In a surprising development, Apple has announced substantial changes to the way to company handle applications submitted to its App Store for iPhone and iPad applications. First, Apple has published the guidelines its review personnel use to determine whether an submitted application is eligible for the App Store…a;though those guidelines are only accessible to developers who have signed a non-disclosure agreement with Apple. Second, Apple is relaxing restrictions on the use of third-party tools to create iPhone/iPad apps: developers can now use third-party tools—perhaps including Adobe Flash CS5—to create apps, so long as those apps do not download any code.
“We are continually trying to make the App Store even better. We have listened to our developers and taken much of their feedback to heart,” Apple wrote in a statement.
Apple’s moves mark a substantial change for the way it has been running the App Store and guarding its iOS platform. Publishing the applications guidelines used by its review process should go a long way to eliminating developer confusion over the seemingly arbitrary nature of Apple’s acceptance and rejection of applications.
Since the App Store launched in June 2008, developers have had no way of knowing if their application would be accepted for publication in the App Store until after they’d put all the work into development: in cases of apps developers may feel are on the borderline of acceptability, that might have prevented acceptable applications from being developed at all. With published guidelines, developers should be able to have a good idea of whether their app idea will fly before they start development. (Hint to developers: Apple’s guidelines actually say “We don’t need any more Fart apps.”)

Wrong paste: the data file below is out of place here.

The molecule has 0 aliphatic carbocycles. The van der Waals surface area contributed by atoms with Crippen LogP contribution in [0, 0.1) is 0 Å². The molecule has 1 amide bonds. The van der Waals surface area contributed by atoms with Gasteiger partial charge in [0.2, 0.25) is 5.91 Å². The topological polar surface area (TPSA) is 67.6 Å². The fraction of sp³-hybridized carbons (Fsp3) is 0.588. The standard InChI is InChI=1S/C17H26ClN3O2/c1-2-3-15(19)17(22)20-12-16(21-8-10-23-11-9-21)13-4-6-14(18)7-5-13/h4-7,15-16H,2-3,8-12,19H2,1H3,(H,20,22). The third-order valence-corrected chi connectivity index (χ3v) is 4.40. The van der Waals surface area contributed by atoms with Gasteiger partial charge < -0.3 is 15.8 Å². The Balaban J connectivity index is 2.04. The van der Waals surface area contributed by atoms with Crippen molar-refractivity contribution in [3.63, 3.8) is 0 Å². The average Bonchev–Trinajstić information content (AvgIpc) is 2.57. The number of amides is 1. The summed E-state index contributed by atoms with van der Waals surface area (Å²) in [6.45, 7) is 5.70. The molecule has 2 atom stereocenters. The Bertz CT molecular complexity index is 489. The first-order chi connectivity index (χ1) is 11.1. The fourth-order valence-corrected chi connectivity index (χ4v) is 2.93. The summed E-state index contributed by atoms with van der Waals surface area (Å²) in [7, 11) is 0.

Apple also announced it is forming an App Review Board, to which developers can appeal rejections if they believe their application’s functionality or technology has been “misunderstood.”
Apple is also easing restrictions on the use of third-party development tools to create iOS app—a move that might clear the way for developers to create apps for the iPhone using Adobe Flash CS5. (Note this is not the same as letting Flash run on the iPhone.) When Apple debuted iOS4 back in April (then called iPhone OS 4), it unveiled restrictive terms in its developer program license that prohibited developers from using third-party application development tools or middleware to create iOS applications. In an open letter later that month, Apple CEO Steve Jobs said Apple did not want the iOS platform to be “at the mercy” of third party development tools. Apple has not changed those provisions to permit the use of third-party development tools, so long as the applications do not download code to iOS devices.
“This should give developers the flexibility they want, while preserving the security we need,” Apple wrote.
Overall, the changes seemed aimed at keeping the “curated” App Store as a compelling publishing opportunity for mobile application developers—particularly now that Apple is facing actual competition in the mobile application arena from the Android Market…where pretty much anything goes.
The move may also spur Adobe to reactivate its Flash-to-iPhone app development tools (which it abandoned in place last April) and may shut down an FTC antitrust inquiry into Apple’s licensing restrictions.